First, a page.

The bill passed the state Senate in February.
Republican Gov. Kay Ivey hasn’t taken a public stance on the bill, and her office did not immediately respond to a request for comment about whether she plans to sign it into law.
Proponents of the bill argued transgender youth might face long-term consequences from the treatment they might later regret.
“Their brains are not developed to make the decisions long term about what these medications and surgeries do to their body,” Rep. Wes Allen, sponsor of the House’s version of the bill, said on Thursday, according to the Associated Press.
The American Academy of Pediatrics considers puberty suppression and hormone therapy among the ways pediatricians can provide “developmentally appropriate” care for transgender youth.
The legislation also bans gender-affirming surgeries on transgender youth, though that is already not standard practice among doctors, and bars teachers and other school officials from shielding a student’s gender identity from their parent or guardian.
If Ivey signs the measure into law, Alabama would become the third state to block access to gender-affirming care for minors, and the first to mandate prison time. Lawmakers could override a veto with a simple majority.
Arkansas approved a ban on gender-affirming care last year after lawmakers overrode a veto from Republican Gov. Asa Hutchinson — who referred to the legislation as “vast government overreach” — though a federal court blocked the law from taking effect. Tennessee lawmakers also approved a law last year banning hormone treatments for prepubescent minors, though doctors do not provide such treatments before children begin puberty.
The American Civil Liberties Union, the ACLU of of Alabama, Lambda Legal and the Transgender Law Center pledged on Thursday to take Alabama’s proposal to court if it is signed into law.
“The Alabama Legislature and Governor Kay Ivey need to consider the time and resources they will invest, not to mention the stain of discrimination that often means lost opportunity and investment, and ask themselves if targeting the health care of children is truly worth it because we are prepared to make that investment in order to protect transgender youth, their families, and their doctors in Alabama,” Carl Charles, senior attorney for Lambda Legal, said.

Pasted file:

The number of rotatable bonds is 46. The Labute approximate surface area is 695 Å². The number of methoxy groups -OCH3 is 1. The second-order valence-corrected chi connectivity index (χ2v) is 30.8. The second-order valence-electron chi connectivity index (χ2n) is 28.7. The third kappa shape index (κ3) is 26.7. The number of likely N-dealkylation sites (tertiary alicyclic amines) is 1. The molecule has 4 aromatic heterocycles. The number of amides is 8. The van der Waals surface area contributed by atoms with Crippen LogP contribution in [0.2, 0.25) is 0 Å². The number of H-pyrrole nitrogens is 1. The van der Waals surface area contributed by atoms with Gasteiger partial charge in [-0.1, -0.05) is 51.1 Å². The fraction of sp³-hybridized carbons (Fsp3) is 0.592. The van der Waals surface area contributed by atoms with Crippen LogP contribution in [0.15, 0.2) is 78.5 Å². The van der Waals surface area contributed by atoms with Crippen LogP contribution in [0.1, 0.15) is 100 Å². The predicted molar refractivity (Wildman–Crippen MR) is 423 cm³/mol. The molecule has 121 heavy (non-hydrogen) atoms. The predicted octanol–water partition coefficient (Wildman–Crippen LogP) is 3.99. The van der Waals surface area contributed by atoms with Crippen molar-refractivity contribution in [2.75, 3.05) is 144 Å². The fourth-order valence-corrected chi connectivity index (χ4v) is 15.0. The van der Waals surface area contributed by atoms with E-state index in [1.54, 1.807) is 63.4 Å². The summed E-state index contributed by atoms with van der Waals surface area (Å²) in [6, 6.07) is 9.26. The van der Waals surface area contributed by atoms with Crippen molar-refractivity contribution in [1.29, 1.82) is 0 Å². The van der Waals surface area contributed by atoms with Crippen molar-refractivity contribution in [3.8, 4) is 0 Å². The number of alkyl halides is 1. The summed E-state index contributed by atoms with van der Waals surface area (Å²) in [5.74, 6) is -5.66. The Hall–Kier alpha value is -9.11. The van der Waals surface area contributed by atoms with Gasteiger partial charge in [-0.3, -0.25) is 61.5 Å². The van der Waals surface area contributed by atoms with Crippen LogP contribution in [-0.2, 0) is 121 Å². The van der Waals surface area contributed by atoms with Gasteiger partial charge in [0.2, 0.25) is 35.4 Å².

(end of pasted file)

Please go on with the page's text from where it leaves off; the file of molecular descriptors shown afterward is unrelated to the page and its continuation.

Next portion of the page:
Lawmakers also passed a separate bill on Thursday preventing transgender students from using bathrooms or locker rooms that correspond with their gender identity. The legislation was amended at the last minute to also include a version of Florida’s “Don’t Say Gay” law and now returns to the House for final approval.
Putting it in context: Passage of the Alabama bill comes amid an escalation of GOP efforts this year to pass measures that restrict access to health care, participation in school sports and bathroom access for transgender youth in statehouses.
The ACLU identified bills in 19 states that proposed restricting health care access for transgender youth, though some of the proposals have since failed.
A bill in Idaho that would have also made providing gender-affirming care to transgender children a felony passed out of the House last month but was blocked by Republican Senate leaders, who said the policy “undermines parental rights.”
Republican Texas Gov. Greg Abbott in February ordered the state’s child welfare agency to investigate parents who seek gender-affirming care after Republican lawmakers in that state proposed laws banning puberty blockers and hormone therapy but failed to pass them. A Texas judge last month blocked the state from carrying out that policy, though state Attorney General Ken Paxton indicated he plans to do so anyway, pending an appeal.
What the federal government says: The U.S. Department of Justice sent a letter to state attorneys general last week highlighting federal constitutional and statutory protections for transgender youth, including those seeking gender-affirming care.
“Intentionally erecting discriminatory barriers to prevent individuals from receiving gender-affirming care implicates a number of federal legal guarantees,” Kristen Clark, assistant attorney general for civil rights, wrote. “State laws and policies that prevent parents or guardians from following the advice of a healthcare professional regarding what may be medically necessary or otherwise appropriate care for transgender minors may infringe on rights protected by both the Equal Protection and the Due Process Clauses of the Fourteenth Amendment.”